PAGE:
But, darkly charming as Hell may be as a performer, Eric is nothing more than a means to an end for Wren. And, as per usual, that end is so blurry and obscure as to be almost totally undefined. Earlier in the film she dismisses L.A. entirely, claiming to have passed up multiple opportunities to move there—just one among the seemingly endless lies she tells in an effort to seem cool. That doesn’t stop her from later declaring, “I just want to be in a swimming pool eating tacos and signing autographs—that’s all.” But this is just one more lie Wren is telling herself. The appeal of Los Angeles is that it’s so distant as to be unimaginable, except in the broadest terms. It’s a mystery box. Maybe if she opens this one, unlike all the others, she’ll find what she was looking for, whatever that is.

The standard reading of Wren is that she’s self-obsessed and talentless (the latter word specifically comes up often in writing about the movie). Both may be true, but neither self-obsession nor lack of conventional talent are antithetical to success in the rock music business, punk in particular. “Talentless” is a label that could apply to Diane Lane’s character Corinne, the upstart lead singer in Ladies and Gentlemen, the Fabulous Stains, but that doesn’t stop her from fighting her way onto the stage and creating a cult of personality. Wren never even attempts to play badly, or sing badly; it’s not that she doesn’t want to but can’t, it’s that she doesn’t actually want to. She doesn’t know what she wants, only that she does want, deeply. 

Being talentless is not what tragically separates Wren from everyone around her who has managed to forge some level of connection. Seidelman is far too generous a filmmaker to simply condescend to her protagonist. In his terrific memoir, I Dreamed I Was A Very Clean Tramp, Hell calls Smithereens “the best film I’ve been a part of” and describes it as “a kind of liberal Hollywood mixture of sympathy and cynicism in its conception of the New York quasipunk club scene of the time.”

Sympathetic indeed. Wren’s tragedy is that she has nowhere to spend her jittery energy. She doesn’t really know who she is or what she wants, only that she does want—desperately so. She feels the unsettling compulsion of obsession, untethered from any object that might connect her to the earth. Even a Quixotic quest facilitates forward momentum, as opposed to the endless spinning in circles that eventually becomes indistinguishable from a downward spiral. Seidelman deeply feels Wren’s pain, which is exacerbated by the knowledge that there is no balm for it.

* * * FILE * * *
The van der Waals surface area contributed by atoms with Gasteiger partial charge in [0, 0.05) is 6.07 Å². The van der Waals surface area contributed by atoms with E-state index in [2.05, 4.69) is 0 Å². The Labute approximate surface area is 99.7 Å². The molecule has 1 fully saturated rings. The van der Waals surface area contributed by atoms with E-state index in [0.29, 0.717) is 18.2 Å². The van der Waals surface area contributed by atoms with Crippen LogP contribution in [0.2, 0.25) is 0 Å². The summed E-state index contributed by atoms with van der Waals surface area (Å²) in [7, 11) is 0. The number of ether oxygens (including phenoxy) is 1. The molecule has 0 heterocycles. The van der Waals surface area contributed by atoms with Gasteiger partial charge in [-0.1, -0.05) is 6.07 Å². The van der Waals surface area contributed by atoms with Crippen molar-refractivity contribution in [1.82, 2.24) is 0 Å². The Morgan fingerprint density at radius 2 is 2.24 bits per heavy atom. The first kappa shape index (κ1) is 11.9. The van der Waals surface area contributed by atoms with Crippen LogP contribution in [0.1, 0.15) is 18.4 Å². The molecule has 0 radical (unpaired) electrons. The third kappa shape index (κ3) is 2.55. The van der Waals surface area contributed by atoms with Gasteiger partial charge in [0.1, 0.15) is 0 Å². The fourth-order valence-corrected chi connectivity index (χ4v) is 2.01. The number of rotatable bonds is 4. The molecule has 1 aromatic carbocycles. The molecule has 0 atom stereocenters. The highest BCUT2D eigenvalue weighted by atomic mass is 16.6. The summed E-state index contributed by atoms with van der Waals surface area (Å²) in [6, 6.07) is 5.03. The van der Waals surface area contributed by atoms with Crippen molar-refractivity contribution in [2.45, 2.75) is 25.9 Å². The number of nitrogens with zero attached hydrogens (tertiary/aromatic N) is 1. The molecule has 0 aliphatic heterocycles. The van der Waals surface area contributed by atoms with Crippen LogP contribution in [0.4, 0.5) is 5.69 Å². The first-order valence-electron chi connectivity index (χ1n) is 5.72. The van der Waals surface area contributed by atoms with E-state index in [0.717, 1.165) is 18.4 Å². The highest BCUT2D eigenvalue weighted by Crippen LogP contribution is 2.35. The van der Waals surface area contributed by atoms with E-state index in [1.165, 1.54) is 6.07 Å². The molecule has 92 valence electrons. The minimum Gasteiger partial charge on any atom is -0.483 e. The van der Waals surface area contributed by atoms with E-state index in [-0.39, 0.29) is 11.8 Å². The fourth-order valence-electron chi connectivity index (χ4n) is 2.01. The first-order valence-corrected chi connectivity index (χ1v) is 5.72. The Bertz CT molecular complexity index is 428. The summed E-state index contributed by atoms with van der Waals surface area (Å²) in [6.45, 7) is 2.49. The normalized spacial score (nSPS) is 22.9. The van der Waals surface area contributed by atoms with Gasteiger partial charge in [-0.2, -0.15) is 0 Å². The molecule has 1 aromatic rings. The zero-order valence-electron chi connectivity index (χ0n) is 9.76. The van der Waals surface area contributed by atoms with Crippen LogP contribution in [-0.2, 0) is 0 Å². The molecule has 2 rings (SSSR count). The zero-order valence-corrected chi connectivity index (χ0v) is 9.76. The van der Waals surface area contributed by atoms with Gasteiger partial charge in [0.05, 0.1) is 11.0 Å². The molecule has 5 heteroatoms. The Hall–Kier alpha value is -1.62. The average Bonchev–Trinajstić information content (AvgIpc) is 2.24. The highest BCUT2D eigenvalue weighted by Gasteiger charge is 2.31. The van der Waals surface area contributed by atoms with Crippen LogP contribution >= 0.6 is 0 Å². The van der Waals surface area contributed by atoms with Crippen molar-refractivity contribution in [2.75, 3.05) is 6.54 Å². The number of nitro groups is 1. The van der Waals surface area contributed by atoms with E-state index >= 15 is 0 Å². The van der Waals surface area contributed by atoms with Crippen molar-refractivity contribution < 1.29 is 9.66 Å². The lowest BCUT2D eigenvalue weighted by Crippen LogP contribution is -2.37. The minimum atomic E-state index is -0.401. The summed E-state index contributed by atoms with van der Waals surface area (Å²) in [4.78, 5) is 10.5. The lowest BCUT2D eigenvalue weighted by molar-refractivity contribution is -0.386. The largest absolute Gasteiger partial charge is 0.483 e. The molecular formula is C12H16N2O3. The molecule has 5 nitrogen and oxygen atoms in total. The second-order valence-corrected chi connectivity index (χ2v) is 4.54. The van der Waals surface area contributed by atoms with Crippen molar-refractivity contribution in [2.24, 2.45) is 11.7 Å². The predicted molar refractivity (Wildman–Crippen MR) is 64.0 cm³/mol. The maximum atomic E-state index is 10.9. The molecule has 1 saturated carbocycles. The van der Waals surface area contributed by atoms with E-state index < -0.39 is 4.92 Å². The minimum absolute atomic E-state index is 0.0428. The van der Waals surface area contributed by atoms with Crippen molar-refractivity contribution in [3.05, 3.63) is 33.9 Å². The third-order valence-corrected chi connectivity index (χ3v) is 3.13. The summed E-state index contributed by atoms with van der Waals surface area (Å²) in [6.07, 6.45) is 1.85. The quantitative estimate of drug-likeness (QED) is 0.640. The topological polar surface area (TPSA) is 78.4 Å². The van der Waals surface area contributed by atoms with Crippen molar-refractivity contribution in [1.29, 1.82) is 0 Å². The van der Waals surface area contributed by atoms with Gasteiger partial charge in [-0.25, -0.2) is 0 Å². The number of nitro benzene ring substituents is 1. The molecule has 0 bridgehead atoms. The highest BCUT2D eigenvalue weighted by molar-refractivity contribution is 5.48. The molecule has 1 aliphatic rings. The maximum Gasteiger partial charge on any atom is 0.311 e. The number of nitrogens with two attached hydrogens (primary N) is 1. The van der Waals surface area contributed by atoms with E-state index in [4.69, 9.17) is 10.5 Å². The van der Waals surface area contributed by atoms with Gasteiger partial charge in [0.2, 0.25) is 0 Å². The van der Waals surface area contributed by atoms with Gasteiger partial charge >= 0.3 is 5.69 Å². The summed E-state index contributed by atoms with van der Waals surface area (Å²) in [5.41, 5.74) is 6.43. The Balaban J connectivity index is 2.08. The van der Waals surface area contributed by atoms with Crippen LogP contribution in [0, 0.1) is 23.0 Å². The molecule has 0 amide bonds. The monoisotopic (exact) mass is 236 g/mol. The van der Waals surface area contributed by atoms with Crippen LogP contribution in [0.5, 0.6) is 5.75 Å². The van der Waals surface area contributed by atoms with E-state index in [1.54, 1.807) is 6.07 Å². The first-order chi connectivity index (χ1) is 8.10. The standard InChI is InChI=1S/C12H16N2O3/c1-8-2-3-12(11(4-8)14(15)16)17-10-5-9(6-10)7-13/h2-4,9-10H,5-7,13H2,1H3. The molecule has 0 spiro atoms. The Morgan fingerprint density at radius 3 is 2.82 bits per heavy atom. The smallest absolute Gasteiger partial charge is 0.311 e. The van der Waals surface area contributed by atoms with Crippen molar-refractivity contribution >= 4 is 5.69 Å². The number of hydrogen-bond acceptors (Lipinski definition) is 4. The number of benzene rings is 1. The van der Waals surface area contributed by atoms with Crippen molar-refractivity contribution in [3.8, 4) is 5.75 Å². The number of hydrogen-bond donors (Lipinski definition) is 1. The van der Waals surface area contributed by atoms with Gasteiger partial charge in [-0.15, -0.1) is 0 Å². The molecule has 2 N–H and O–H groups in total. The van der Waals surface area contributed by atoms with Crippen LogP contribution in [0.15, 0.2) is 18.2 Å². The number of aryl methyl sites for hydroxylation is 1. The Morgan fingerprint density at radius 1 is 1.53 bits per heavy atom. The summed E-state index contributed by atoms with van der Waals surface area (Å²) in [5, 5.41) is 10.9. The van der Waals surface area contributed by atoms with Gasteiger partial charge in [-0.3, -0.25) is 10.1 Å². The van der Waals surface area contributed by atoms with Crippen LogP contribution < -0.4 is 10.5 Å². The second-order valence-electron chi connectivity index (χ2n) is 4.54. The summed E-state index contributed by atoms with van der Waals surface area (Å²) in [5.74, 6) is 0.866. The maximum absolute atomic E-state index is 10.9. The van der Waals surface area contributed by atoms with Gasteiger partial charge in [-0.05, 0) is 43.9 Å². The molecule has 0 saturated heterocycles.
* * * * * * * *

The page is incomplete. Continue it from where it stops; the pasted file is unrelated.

Smithereens continues along its defiantly unconventional trajectory all the way to the devastating final frames. Plenty of films have been made, before and since, about characters adrift in search of a purpose. Far more often than not, these stories conclude with their wayward characters set upon some kind of course, with at least the potential of a destination in mind. In the fairly rare instance that they don’t, the conclusion is a dark punchline to punctuate the final sentence. Think the haunting ellipsis of The Graduate’s Ben Braddock settling into unease on the back of the bus next to Elaine, or even the moralist exclamation point of Diane Keaton’s brutal death in the finale of Looking For Mr. Goodbar

Not poor Wren. Her lack of purpose, the empty space where her object of obsession should be, is an inescapable void. Her options winnow down until even dopey Paul gets wise and splits town, but not before selling his van to a pimp who’s been lurking ominously around the margins of the movie. When Wren retreats to her only shoddy sanctuary, hoping to stay another night in Paul’s van, she finds it transformed into a mobile brothel. The pimp is all too eager to let her stay. Seidelman spares us a definitive answer to the open-ended question of what comes next, but it’s hard to imagine it doesn’t involve that van, where Wren will become a mere object of someone else’s fleeting obsession. 

That makes Wren a singular character in the world of cinematic fanatics populated by dogged detectives, striving artists, treasure hunters, and Hitchcock-blonde stalkers. She’s the devastating counterpoint, an argument that losing yourself, even to a misbegotten quest, is still by no means the worst way to lose yourself.